Search

Searching for tags only

Every search result displays the tags of a file and related tags to the query. Clicking on one tag searches for this tag only. Alternatively, check the only tags checkbox.

Search

Searching for file path only

If checking only file names the search query is limited to the file paths. The "cleared" search page (clicking on [clear] or the search directory link) shows additionally a list of all subdirectories. Clicking on one of those directories limits the search to files that match their path with the directory name. This list of directories gets updated when doing an index update and is stored in a plain text file named directories.txt.

Open a file in your local editor

Under the tags of a search result is the path of that file. By clicking on the link it can be opened in your default editor. The command to run the path with is defined in the configuration with EDIT_COMMAND. This has been tested on MacOS (Windows probably requires to specify the full path to an executable). With the default setting, if clicking on the path the following command is executed: edit <PATH>

Last searches

On the bottom of the search result page is a list of the last searches. They are stored in a plain text file named last_searches.txt

Schema

The search schema is defined in search.py. Adjust it if you want to give a different boost to fields.

class Search:
    def open_index(self, index_folder, create_new=False):
        schema = Schema(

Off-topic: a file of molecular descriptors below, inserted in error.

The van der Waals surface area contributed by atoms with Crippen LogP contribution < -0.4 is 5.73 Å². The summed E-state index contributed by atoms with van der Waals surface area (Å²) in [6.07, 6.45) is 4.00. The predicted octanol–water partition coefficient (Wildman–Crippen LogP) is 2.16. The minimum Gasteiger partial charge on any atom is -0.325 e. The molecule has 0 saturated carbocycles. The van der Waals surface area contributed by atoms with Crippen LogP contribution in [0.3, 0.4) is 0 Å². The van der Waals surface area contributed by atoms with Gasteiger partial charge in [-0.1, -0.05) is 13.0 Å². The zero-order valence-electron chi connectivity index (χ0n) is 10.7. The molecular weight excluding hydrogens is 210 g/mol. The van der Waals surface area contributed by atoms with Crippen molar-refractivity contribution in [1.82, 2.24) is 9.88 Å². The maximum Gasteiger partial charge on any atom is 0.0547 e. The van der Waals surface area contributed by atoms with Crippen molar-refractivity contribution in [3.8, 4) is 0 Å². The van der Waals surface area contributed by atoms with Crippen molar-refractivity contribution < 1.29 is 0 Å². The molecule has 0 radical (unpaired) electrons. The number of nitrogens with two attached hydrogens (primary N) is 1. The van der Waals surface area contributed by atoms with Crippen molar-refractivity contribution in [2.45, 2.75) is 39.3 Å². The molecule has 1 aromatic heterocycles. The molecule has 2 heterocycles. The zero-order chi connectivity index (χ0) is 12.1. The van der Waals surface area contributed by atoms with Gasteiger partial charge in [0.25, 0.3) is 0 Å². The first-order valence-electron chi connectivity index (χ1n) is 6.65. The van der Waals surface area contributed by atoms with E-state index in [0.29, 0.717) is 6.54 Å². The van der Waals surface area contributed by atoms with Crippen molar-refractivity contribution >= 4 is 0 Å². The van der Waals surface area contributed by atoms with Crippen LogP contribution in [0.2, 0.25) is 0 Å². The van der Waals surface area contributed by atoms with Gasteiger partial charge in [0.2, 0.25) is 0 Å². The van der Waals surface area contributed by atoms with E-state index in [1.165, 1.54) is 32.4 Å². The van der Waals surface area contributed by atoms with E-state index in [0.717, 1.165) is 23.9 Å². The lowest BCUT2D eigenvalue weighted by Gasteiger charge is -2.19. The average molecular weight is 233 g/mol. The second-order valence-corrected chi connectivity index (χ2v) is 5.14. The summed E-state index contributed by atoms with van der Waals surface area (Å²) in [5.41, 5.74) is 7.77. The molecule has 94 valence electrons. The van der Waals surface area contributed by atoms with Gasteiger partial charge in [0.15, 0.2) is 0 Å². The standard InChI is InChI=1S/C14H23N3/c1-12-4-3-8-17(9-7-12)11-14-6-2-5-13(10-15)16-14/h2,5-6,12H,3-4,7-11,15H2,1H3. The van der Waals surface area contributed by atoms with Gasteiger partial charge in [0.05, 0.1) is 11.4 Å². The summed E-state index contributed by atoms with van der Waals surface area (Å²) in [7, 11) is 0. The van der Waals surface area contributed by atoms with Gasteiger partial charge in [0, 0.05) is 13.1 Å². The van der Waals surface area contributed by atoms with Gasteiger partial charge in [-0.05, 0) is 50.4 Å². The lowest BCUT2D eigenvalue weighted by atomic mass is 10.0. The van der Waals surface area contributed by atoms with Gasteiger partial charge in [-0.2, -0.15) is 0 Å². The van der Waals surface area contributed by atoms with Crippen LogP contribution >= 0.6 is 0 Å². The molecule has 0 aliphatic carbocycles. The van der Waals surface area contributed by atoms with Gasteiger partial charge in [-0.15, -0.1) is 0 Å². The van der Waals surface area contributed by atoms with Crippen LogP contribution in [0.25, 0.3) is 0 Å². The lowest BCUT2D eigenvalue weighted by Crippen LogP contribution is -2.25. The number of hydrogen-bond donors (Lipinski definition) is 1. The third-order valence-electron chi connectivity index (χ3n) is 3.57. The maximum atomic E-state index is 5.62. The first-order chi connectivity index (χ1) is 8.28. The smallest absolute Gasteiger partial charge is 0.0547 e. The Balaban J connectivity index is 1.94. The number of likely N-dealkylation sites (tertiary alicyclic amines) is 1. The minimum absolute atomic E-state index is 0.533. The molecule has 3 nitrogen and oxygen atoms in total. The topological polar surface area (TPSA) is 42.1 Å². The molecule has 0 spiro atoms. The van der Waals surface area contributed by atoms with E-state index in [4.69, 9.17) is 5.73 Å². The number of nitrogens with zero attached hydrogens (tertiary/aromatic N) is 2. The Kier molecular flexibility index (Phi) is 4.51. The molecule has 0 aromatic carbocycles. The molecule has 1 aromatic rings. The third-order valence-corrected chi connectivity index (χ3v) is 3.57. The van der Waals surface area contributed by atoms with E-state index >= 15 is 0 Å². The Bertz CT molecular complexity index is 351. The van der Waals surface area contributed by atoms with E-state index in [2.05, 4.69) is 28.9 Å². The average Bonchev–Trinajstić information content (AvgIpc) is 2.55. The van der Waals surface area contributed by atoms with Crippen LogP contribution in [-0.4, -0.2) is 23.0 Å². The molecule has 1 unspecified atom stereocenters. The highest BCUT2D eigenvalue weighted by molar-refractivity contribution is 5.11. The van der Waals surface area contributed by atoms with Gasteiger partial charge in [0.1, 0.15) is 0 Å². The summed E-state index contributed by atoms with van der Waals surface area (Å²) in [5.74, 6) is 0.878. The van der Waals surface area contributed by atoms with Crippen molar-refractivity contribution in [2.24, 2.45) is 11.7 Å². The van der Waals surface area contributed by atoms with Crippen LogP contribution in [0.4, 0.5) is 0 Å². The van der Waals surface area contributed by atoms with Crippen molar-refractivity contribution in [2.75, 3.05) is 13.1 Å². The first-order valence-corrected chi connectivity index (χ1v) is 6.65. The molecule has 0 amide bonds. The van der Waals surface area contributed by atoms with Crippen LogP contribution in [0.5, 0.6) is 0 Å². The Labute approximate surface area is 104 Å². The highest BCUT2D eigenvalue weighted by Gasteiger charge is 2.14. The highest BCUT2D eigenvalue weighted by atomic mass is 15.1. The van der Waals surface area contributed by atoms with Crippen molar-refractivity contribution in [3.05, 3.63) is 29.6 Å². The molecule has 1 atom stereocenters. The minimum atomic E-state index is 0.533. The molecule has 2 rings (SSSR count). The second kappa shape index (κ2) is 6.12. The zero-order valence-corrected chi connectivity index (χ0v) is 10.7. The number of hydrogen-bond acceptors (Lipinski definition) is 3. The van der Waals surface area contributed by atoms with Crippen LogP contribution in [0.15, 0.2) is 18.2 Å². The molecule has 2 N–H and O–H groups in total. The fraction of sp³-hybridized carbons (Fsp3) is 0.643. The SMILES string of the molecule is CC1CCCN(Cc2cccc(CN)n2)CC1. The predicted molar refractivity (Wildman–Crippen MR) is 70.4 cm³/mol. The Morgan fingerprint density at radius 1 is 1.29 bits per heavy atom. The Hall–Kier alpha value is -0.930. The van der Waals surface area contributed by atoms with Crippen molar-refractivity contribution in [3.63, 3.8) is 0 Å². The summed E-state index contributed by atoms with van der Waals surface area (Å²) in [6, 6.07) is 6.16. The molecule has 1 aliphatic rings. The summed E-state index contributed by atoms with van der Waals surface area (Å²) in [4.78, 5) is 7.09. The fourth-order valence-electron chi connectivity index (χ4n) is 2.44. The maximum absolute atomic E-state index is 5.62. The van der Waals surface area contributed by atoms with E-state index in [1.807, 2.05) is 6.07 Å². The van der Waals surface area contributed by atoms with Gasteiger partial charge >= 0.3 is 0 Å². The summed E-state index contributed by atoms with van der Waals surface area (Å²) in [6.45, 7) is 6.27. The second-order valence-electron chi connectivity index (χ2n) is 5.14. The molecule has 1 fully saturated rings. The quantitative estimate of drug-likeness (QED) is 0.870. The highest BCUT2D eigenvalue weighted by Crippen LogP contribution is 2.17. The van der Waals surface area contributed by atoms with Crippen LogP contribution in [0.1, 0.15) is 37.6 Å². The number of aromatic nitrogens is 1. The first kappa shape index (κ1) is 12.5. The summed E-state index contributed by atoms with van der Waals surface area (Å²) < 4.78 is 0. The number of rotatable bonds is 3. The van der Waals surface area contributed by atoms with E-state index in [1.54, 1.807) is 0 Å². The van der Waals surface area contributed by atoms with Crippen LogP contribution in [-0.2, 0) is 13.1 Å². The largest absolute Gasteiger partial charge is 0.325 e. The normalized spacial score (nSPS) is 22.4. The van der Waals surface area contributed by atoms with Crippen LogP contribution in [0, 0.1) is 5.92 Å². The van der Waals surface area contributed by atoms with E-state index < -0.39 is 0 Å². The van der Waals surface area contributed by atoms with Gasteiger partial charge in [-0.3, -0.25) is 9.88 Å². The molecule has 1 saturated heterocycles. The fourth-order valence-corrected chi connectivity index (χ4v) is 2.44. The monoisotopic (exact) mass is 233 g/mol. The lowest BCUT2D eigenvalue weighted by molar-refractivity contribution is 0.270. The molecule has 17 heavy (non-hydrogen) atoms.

path=ID(stored=True, unique=True)
            , filename=TEXT(stored=True, field_boost=100.0)
            , tags=KEYWORD(stored=True, scorable=True, field_boost=80.0)
            , headlines=KEYWORD(stored=True, field_boost=60.0)
            , doubleemphasiswords=KEYWORD(stored=True, field_boost=40.0)
            , emphasiswords=KEYWORD(stored=True, field_boost=20.0)
            , content=TEXT(stored=True)
        )

Tip: changing between directories without rebuilding the index

If you have different markdown files that you don't want to belong to the same index, it is quite easy to switch between different locations without the need to rebuild the index each time. Arrange your config.py the following way:

FOLDER = "write"
ROOT = "/Volumes/data/doc"
MARKDOWN_FILES_DIR = ROOT + "/" + FOLDER
INDEX_DIR = "/Users/bwenzel/appdata/mdsearch/" + FOLDER

Now when changing the FOLDER parameter the search is using a different index (requires restart). You could even read this parameter from the environment (e.g os.environ.get("FOLDER")) or providing the folder using using a bash script (e.g. search.sh):

#!/usr/bin/env bash
export FOLDER="$1"
cd /Users/bwenzel/dev/projects/markdown-search
source venv/bin/activate
python search-app.py 

Now you point the search engine to your local folder by running: search.sh write.

If you want to learn more about the project, have a look at the related post: http://www.bernhardwenzel.com/blog/2015/08/17/how-to-have-an-elephant-brain/